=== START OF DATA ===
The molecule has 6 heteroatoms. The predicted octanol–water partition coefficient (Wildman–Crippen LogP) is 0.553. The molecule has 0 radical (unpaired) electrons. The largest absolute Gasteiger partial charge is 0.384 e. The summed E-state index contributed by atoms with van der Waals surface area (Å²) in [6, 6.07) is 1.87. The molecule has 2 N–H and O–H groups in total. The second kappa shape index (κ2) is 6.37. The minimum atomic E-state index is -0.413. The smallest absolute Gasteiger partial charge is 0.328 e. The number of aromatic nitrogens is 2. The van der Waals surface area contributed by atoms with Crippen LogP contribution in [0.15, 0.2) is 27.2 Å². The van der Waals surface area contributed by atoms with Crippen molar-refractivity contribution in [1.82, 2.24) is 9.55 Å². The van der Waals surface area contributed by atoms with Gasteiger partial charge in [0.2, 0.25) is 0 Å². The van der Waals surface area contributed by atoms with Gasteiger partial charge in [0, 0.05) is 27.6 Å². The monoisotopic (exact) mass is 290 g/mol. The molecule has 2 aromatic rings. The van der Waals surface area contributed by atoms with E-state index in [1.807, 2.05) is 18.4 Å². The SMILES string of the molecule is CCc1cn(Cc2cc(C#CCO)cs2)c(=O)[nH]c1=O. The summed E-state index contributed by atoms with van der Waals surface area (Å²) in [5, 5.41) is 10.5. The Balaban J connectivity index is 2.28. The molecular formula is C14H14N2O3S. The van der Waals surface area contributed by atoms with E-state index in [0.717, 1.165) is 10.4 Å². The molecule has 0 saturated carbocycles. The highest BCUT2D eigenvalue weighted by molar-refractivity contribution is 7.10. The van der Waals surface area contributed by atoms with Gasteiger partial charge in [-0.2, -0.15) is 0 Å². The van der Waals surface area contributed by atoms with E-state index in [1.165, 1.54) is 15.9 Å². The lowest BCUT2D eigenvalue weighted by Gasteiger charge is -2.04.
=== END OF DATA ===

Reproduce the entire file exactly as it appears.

The molecule has 6 heteroatoms. The predicted octanol–water partition coefficient (Wildman–Crippen LogP) is 0.553. The molecule has 0 radical (unpaired) electrons. The largest absolute Gasteiger partial charge is 0.384 e. The summed E-state index contributed by atoms with van der Waals surface area (Å²) in [6, 6.07) is 1.87. The molecule has 2 N–H and O–H groups in total. The second kappa shape index (κ2) is 6.37. The minimum atomic E-state index is -0.413. The smallest absolute Gasteiger partial charge is 0.328 e. The number of aromatic nitrogens is 2. The van der Waals surface area contributed by atoms with Crippen LogP contribution in [0.15, 0.2) is 27.2 Å². The van der Waals surface area contributed by atoms with Crippen molar-refractivity contribution in [1.82, 2.24) is 9.55 Å². The van der Waals surface area contributed by atoms with Gasteiger partial charge in [0.2, 0.25) is 0 Å². The van der Waals surface area contributed by atoms with Gasteiger partial charge in [0, 0.05) is 27.6 Å². The monoisotopic (exact) mass is 290 g/mol. The molecule has 2 aromatic rings. The van der Waals surface area contributed by atoms with E-state index in [1.807, 2.05) is 18.4 Å². The SMILES string of the molecule is CCc1cn(Cc2cc(C#CCO)cs2)c(=O)[nH]c1=O. The summed E-state index contributed by atoms with van der Waals surface area (Å²) in [5, 5.41) is 10.5. The Balaban J connectivity index is 2.28. The molecular formula is C14H14N2O3S. The van der Waals surface area contributed by atoms with E-state index in [0.717, 1.165) is 10.4 Å². The molecule has 0 saturated carbocycles. The highest BCUT2D eigenvalue weighted by molar-refractivity contribution is 7.10. The van der Waals surface area contributed by atoms with Gasteiger partial charge in [-0.2, -0.15) is 0 Å². The van der Waals surface area contributed by atoms with E-state index in [1.165, 1.54) is 15.9 Å². The lowest BCUT2D eigenvalue weighted by Gasteiger charge is -2.04.